In Joshua chapter four and verse five it says, in part: Each of you is to take up a stone on his shoulder. And therefore, from this description, from this descriptive detail, obviously these were large stones to be packed on shoulders. These 12 large stones were to be used to erect a memorial monument of lasting remembrance made out of solid stone. But why? In Joshua chapter four and verse six it tells us. To serve as a sign among you. In the future when your children ask you: What do these stones mean? And so as a sign, as a monument of stone, for not only that present generation, but for the generations to come. And the piling up of the 12 stones would serve as a sign to prompt their children to ask: What do these stones mean?  Since the future children of Israel did not witness by sight what happened at the Jordan River that day, miraculously by the power of God to hold back the river while perhaps two million men, women and children walked across the dry riverbed of the Jordan.

Well, by application today in the church age do we have signs? Do we have physical, tangible items that could prompt our children to ask: Well, what does this mean? Do, for example, children ask today: What does the bread and the grape juice mean? These are signs. These are symbols, tokens to help us to remember and to teach the next generation, to tell our children, our grandchildren. Is not the Lord’s supper, the communion service our memorial, our memorial to the death and burial of Jesus Christ our Lord as he gave up his body and blood for the sin of the world? And do not children even ask today: Well, what does the cross mean? Does it help us to remember? Is it not also a memorial sign as our Lord hung on the tree, on the cross for the sin of the world?
In Joshua chapter four and verse seven it says: Tell them that the flow of the Jordan was cut off before the ark of the covenant of the Lord. These stones are to be a memorial to the people of Israel forever.

And so the 12 stones at Gilgal were as a memorial remembrance of God’s faithfulness and of God’s power toward his people Israel, a memorial for the generations to come.

Consider, for example, from the gospel of John in the New Testament, of course, the gospel of John chapter 20 and verse 27 where we find these words speaking of Jesus: Then he said to Thomas: Put your finger here. See my hands. Reach out your hand and put it into my side.

Well, was not Jesus Christ already in his glorified, post resurrected body? Well, yes. He was in his glorified body. And yet he told Thomas to put his hand in his side and put his finger in his hands. And so what does this suggest to us? What is the only man made thing in heaven? The answer: the crucifixion scars, even on the glorified, resurrected body of Jesus Christ.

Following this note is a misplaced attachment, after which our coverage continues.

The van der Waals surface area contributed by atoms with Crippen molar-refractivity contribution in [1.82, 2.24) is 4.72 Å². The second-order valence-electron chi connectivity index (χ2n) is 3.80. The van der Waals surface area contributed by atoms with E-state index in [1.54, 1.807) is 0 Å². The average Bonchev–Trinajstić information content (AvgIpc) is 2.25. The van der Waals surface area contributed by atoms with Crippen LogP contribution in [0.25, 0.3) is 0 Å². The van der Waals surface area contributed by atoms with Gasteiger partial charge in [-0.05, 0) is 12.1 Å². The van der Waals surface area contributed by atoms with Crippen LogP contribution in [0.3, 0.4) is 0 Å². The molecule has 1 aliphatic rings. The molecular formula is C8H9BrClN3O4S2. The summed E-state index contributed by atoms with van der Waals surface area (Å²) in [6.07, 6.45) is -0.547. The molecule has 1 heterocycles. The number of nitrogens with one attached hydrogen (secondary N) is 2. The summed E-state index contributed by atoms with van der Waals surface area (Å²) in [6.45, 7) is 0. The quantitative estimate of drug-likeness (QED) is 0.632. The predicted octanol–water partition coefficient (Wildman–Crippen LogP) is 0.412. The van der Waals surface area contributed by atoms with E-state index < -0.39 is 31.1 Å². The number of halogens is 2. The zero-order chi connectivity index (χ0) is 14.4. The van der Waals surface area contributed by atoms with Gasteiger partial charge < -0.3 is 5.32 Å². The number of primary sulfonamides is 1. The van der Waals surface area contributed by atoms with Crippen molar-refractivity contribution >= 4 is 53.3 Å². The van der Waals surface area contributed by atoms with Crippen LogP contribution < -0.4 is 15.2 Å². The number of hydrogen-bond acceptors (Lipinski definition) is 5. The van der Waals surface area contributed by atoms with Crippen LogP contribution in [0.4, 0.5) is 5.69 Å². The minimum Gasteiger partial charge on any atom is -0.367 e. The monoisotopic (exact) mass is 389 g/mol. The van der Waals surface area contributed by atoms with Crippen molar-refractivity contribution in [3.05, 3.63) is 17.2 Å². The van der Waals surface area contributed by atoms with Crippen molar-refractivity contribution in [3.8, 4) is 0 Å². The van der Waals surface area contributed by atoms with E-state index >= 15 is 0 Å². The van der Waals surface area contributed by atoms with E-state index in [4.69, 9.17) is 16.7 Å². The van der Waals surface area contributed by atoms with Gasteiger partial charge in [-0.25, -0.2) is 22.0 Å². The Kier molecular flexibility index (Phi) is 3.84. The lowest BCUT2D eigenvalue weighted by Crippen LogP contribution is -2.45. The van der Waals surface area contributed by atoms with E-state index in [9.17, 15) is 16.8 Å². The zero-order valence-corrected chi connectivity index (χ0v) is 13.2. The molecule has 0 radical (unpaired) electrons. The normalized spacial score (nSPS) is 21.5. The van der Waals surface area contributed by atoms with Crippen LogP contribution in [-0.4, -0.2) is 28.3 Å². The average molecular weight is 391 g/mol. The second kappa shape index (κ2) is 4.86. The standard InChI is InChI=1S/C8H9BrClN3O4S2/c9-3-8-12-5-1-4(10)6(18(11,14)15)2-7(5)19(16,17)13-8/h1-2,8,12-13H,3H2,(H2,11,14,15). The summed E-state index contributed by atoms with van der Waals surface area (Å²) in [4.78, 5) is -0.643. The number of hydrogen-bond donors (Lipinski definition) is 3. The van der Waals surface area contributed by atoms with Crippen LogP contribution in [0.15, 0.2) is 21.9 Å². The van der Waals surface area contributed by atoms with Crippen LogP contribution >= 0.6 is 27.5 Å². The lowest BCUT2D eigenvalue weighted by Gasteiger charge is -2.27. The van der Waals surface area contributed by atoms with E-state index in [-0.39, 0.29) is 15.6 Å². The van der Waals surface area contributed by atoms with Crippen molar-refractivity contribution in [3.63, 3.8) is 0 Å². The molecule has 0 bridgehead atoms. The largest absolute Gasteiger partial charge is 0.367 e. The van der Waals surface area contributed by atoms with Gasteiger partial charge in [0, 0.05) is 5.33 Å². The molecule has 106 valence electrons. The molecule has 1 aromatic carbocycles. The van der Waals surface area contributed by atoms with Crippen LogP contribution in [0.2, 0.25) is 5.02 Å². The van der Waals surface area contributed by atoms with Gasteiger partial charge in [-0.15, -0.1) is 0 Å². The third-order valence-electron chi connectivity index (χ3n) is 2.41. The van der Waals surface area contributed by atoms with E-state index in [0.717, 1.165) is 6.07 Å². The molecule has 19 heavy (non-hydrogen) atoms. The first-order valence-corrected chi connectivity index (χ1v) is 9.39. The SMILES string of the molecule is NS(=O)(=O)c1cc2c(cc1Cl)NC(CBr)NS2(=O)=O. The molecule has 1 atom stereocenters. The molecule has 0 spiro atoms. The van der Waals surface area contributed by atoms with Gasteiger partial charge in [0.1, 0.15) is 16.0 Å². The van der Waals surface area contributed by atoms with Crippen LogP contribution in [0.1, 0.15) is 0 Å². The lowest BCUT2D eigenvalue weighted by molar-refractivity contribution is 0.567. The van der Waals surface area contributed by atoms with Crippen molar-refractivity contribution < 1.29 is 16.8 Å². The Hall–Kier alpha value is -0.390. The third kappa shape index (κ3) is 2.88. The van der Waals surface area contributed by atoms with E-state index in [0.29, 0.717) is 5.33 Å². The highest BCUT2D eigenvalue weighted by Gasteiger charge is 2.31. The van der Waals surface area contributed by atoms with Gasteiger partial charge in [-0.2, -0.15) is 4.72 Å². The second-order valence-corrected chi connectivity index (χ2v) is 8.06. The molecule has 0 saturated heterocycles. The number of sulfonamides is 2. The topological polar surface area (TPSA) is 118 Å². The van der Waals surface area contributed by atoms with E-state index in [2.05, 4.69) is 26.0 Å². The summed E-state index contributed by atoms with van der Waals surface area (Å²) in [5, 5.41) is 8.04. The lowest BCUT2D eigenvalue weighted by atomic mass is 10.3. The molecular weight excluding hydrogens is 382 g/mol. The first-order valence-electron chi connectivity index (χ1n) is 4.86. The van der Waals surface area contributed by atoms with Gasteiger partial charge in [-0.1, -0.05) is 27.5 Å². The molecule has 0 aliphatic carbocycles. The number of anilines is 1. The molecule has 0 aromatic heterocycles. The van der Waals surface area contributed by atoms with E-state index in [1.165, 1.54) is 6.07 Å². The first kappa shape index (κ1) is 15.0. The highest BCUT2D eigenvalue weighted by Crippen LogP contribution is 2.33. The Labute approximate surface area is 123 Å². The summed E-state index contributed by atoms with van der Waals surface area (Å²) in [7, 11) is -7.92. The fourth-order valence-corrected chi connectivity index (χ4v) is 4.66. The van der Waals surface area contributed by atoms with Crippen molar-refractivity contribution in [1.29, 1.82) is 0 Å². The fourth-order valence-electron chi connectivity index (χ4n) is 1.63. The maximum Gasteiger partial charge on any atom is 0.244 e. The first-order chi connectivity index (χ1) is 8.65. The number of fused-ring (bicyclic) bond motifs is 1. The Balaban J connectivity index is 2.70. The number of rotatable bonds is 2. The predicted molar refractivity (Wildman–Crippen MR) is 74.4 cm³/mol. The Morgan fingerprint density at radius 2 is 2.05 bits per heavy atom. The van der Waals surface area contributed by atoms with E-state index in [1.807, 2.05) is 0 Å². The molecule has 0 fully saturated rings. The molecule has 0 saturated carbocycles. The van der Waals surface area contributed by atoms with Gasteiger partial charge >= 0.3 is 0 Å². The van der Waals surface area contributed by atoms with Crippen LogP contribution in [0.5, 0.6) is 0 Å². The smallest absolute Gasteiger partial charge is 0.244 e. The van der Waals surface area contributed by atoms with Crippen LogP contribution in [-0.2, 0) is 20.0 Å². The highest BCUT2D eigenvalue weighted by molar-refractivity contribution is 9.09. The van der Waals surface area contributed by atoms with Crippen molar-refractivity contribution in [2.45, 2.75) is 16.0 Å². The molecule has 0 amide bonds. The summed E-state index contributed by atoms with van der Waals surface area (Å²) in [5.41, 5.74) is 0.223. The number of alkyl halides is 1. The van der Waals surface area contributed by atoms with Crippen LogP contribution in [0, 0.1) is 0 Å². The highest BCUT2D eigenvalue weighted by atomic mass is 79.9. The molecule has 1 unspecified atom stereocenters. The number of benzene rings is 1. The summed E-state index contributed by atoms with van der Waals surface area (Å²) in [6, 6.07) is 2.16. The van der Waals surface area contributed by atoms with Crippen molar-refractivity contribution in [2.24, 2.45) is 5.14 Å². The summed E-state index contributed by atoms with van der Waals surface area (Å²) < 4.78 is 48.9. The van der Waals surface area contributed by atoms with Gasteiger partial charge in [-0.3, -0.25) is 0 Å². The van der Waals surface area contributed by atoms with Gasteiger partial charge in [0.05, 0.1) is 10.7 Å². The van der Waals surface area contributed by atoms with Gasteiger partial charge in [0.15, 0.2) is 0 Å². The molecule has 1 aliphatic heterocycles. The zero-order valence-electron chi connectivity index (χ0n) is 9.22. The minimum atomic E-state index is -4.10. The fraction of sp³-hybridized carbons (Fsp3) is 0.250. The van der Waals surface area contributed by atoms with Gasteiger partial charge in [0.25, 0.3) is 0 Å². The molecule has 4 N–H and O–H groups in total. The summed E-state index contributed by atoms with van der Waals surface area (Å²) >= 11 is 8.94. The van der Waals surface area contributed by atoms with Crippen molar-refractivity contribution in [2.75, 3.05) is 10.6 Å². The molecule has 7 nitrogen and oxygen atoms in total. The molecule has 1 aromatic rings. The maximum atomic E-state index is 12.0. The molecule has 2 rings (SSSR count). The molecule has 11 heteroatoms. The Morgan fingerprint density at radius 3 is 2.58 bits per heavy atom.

So what is the point for us even yet future? Evidently the Lord’s scars from men, evil men that nailed him to a cross for our sin will serve as a sign and a remembrance of his faithfulness and love toward all of his people, including us, forever.  The believers can look and see, perhaps even touch the scars as a remembrance, as a memorial of what Jesus did on the cross for you and me.

Today in the modern nation of Israel at the Golan Heights which were captured from Syria there is a striking memorial erected to the honor of the bravery of Israel’s fallen soldiers on those heights in battle. And yet the spiritual battle for the hearts and minds and souls of most modern Israelis today still rages, because the majority of modern Israelis today have not believed, have not received as their Messiah and King and Lord as the Son of God Jesus of Nazareth who is the precious cornerstone.

We find these words by the Hebrew prophet Isaiah in Isaiah chapter 28 and verse 16, which reveals in part: The sovereign Lord says: See, I lay a stone in Zion, a tested stone, a precious cornerstone for a sure foundation. The one who trusts will never be dismayed, end of quote. And so whether Gentile or Jew, male or female, young or old, all accountable human beings need today in the church age to trust Jesus Christ to receive personally and individually Jesus Christ as our personal Savior and Lord.  And since he is Lord it involves obedience. Obedience points back to our saving faith. He, Jesus is our sure foundation forever. He is the cornerstone of our faith. Jesus Christ is the greatest revelation of God that we have. Jesus Christ is deity in bodily form. And we need to share this with our children and with our grandchildren and for each and everyone that we meet that needs to acknowledge and receive the Lord Jesus as Savior and Lord. Even yet future as many as one third of the nation of Israel, according to Scripture in Zechariah, after Jacob’s trouble which is the great tribulation, especially the last three and a half years, which is especially for the purpose of Israel, to repent as a nation and turn to Yeshua, to Jesus as their Savior, as their Messiah, as their Lord. But on that day the nation will not be crossing a river, but a remnant, a righteous remnant of the nation will be crossing over to eternal life, because God, again, will supernaturally act, yet future, to intervene and to save Israel, not only from here enemies, but this time as they recognize and remember the one they have pierced.

Zechariah chapter 12 and verse 10 says: And I will pour out on the house of David and the inhabitants of Jerusalem a spirit of grace and supplication. They will look on me, the one they have pierced and they will mourn for him as one mourns for an only child and grieve bitterly for him as one grieves for a first born son. Look unto me when one third of the righteous remnant of Israel will receive Jesus as Savior and Lord. And Jesus is the sure foundation of our faith forever, whether Jew or Gentile. Have you made that decision? You must before it is everlastingly too late.

 

David Johnson is minister of Sellersburg Church of Christ in Sellersburg, IN.




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I have told you these things, so that in me you may have peace. In this world you will have trouble. But take heart! I have overcome the world.

John 16:33